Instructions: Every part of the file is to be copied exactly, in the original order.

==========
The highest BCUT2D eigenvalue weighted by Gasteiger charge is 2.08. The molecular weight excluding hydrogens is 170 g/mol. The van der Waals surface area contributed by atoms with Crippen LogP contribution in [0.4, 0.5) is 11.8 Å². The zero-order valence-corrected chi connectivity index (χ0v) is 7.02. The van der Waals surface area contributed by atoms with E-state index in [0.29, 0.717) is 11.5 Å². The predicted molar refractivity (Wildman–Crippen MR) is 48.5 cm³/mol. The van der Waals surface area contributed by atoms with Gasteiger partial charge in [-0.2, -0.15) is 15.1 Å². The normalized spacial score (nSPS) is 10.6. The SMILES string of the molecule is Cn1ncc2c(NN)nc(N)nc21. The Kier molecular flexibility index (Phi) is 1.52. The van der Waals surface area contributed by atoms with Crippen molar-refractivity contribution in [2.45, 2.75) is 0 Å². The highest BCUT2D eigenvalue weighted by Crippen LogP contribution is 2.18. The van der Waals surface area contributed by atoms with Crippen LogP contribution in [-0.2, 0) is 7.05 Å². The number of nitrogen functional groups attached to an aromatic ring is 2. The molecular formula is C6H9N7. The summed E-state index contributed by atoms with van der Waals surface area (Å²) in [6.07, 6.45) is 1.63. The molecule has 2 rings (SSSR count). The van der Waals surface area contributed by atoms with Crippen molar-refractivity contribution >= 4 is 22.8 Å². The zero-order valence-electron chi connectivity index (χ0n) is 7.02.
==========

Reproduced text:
The highest BCUT2D eigenvalue weighted by Gasteiger charge is 2.08. The molecular weight excluding hydrogens is 170 g/mol. The van der Waals surface area contributed by atoms with Crippen LogP contribution in [0.4, 0.5) is 11.8 Å². The zero-order valence-corrected chi connectivity index (χ0v) is 7.02. The van der Waals surface area contributed by atoms with E-state index in [0.29, 0.717) is 11.5 Å². The predicted molar refractivity (Wildman–Crippen MR) is 48.5 cm³/mol. The van der Waals surface area contributed by atoms with Gasteiger partial charge in [-0.2, -0.15) is 15.1 Å². The normalized spacial score (nSPS) is 10.6. The SMILES string of the molecule is Cn1ncc2c(NN)nc(N)nc21. The Kier molecular flexibility index (Phi) is 1.52. The van der Waals surface area contributed by atoms with Crippen molar-refractivity contribution in [2.45, 2.75) is 0 Å². The highest BCUT2D eigenvalue weighted by Crippen LogP contribution is 2.18. The van der Waals surface area contributed by atoms with Crippen LogP contribution in [-0.2, 0) is 7.05 Å². The number of nitrogen functional groups attached to an aromatic ring is 2. The molecular formula is C6H9N7. The summed E-state index contributed by atoms with van der Waals surface area (Å²) in [6.07, 6.45) is 1.63. The molecule has 2 rings (SSSR count). The van der Waals surface area contributed by atoms with Crippen molar-refractivity contribution >= 4 is 22.8 Å². The zero-order valence-electron chi connectivity index (χ0n) is 7.02.